Readers, I just finished the second Brand Whitlock book, Her Infinite Variety, in two days. It was a quick read (only 185 pages), and thank God for that. It made me seethe, it was so damn irritating! Argh!
In a nutshell:
- Busy Chicago state senator finds himself languishing and bored in his career.
- Clingy, whiny fiancee thinks politics is for less evolved species, but if he could only get to Washington, and make a big difference in the world, their (ahem, her) life would be a socially wonderful thing.
- State senator goes to Springfield, meets classy, smart woman lawyer genteely pushing suffrage legislation.
- State senator fully champions her cause, finding new life in his career, only to meet the wrath of Chicago anti-suffrage society matrons (and the fiancee), who connive and scheme to stop him (and they do)
- State senator, now completely whipped by society matrons and fiancee, grovels; smart woman lawyer leaves Springfield in defeat, oppressive society matrons save womanhood from unsexing themselves via suffrage.
Folks, I’ve never been what one would call a uber-feminist, but the way the anti-suffrage women and the clingy fiancee comport themselves in this book is just obnoxious. As I finished it, I thought that no self-respecting woman or man would allow themselves to be bullied and manipulated in this way — but the reality is, there are people out there who are treated this way, and take it. I only wish the state senator would have told clingy fiancee to grow up. Whitlock had other ideas with this book, though.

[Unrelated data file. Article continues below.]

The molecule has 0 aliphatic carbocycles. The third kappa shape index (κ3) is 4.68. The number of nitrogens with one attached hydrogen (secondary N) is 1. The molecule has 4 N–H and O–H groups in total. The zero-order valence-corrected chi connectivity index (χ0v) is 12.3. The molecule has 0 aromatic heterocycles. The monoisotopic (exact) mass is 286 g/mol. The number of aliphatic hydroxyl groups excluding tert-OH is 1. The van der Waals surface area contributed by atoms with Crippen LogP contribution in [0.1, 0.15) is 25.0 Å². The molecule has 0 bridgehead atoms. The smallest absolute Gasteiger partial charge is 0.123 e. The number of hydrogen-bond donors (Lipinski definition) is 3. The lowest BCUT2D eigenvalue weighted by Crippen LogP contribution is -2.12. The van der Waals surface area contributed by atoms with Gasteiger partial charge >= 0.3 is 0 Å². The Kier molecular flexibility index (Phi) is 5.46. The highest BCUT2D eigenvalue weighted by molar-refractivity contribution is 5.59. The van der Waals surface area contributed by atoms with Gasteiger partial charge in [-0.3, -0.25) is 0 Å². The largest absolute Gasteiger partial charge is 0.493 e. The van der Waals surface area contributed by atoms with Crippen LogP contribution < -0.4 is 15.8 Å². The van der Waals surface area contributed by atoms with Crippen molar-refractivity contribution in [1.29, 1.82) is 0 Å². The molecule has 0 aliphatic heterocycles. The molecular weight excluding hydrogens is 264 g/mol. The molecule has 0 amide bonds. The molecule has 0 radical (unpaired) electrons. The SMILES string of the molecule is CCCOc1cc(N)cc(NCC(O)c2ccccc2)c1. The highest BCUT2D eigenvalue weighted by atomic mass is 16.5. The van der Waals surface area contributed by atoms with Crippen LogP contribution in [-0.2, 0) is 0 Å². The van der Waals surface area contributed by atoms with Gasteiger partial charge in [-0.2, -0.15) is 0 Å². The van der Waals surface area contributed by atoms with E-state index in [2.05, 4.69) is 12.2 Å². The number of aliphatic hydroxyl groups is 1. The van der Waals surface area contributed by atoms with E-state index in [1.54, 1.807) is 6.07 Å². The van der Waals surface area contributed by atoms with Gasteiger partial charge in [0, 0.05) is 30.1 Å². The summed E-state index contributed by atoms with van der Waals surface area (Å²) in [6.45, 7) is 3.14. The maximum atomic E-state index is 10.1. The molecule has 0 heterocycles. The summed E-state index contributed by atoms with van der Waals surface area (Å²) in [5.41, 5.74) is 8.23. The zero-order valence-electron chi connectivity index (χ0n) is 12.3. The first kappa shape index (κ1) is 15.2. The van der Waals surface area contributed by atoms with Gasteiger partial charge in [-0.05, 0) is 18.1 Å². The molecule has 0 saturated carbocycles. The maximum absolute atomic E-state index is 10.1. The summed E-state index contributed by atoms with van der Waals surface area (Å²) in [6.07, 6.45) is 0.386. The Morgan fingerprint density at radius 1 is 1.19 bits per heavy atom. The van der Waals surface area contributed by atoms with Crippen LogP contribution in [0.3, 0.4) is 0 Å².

On reflection, given the year this book was published, the actions of the women and the senator aren’t that surprising. Did you know that one of the biggest hurdles to women’s suffrage was convincing women, themselves, that having the vote was a good idea? Whitlock illustrates this very clearly in the arguments made by the woman lawyer pushing for the legislation, along with her male supporters, in the dialog. Because I’m anal retentive about proving data, I looked it up, and amazingly enough, it’s true.
Surely the women of 1904 did not think that upon gaining suffrage, that their voices would immediately lower and they would grow chest or back hair? What were they afraid of? I’m still not really sure why women fought it.
While the characters were irritating (well, except the woman lawyer fighting for suffrage), Whitlock depicts the mindset of women (and men) in general in 1904 towards suffrage. If the 19th Amendment was going to become a reality, those supporting women’s suffrage had a long, tough battle ahead of them, and I’m sure that was Whitlock’s underlying message.
By the time Emmett Wilson got into politics, less than 10 years later, the view of suffrage had changed, and was now a national issue of importance. While he did vote against suffrage at the beginning of his congressional career, by 1916 Emmett eventually became a supporter of women’s suffrage, and was actually the only member of the Florida delegation at the end of the 64th Congress to publicly state his support of the legislation. Of course, he was also on his way out of office; but I believe he realized by this time that it was, indeed, only right that if women were paying taxes and earning their own salaries (as many were at this point) that they should have a say in elections.
I dare you to read this book. It does irritate, but Whitlock does educate, in an oddball way.
Categories: Congressman Interesting & Odd Recommended Sources Research Status
Communication, Arts, and the Humanities
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